Wednesday, 1 August 2012

Seeds and moths

Seeds are the primary propagation method for many species of plants, and any species has a better chance of survival if its progeny can be distributed as widely as possible. Some seeds, e.g. Sycamore, Thistle and Dandelion, can fly. Others, such as Cleavers, Burdock or Herb Benedict have seeds which are furnished with hooks so that they can hitch a ride to their eventual germination spot. Other plants, however, have seeds which are distributed in more bizarre fashion.

The seeds of Meadowsweet are arranged in tightly coiled balls:

Meadowsweet seeds
When the seeds are mature, they drop off and bounce and roll away to their eventual destination.

The champions of subterfuge, though, are the seeds of Cow Parsley (and other Umbellifers, such as Hogweed). These resemble beetles:

Seeds of Cow Parsley
Notice that the similarity extends to antennae and even to 'eyes'.

When a fast-flying insect-eating bird spots these seeds, it is very easy to mistake them for a beetle at the top of a plant. As a result, many of these seeds are picked up and carried for some distance before the bird has noticed that its juicy beetle dinner is, in fact, a seed. If you're an insectivore, the last thing you want to eat is a seed, so these are very quickly dropped to germinate, but not before they have been carried some distance from the parent plant. Plants 1: Birds 0.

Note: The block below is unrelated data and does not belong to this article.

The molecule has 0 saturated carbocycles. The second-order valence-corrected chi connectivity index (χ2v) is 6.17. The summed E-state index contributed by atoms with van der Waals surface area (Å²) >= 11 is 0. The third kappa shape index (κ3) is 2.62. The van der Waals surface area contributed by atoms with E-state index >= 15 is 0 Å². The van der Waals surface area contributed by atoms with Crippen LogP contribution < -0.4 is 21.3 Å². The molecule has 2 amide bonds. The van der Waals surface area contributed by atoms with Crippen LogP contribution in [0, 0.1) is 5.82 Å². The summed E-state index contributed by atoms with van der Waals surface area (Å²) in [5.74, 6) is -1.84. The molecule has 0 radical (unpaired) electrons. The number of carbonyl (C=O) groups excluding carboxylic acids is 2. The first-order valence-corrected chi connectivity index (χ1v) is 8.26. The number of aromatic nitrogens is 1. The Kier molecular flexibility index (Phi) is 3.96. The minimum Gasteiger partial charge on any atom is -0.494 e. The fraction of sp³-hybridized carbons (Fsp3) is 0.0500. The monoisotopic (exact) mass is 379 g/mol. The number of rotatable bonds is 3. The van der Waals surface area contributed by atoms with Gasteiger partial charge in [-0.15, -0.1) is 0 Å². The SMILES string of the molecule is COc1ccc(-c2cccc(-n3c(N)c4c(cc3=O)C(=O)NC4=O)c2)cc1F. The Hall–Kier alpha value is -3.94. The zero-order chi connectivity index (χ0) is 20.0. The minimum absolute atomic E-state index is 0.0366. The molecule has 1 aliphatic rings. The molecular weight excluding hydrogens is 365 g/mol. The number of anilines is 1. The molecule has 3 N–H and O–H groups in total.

Moth identification continues to vex me, but I do think I'm beginning to make some headway.

This is the second specimen of Dotted Clay that I have seen:

Dotted Clay moth
These have a fairly short season, and the first one I saw was on 1st August 2009: exactly 3 years ago to the day. Dotted Clay uses a wide range of herbaceous foodplants, preferring Nettle and (in winter) Willows and other trees.

As usual, this Pug took a little time to identify:

Double-striped Pug
Larvae of the Double-striped Pug can be found on almost any flower. (Pug larvae tend to eat flowers, rather than leaves).


Denise said...

A first class nature post and wonderful photos.

Toffeeapple said...

I always struggle with moth id. Those seed heads are amazing aren't they? They look almost edible, like Nasturtium seeds.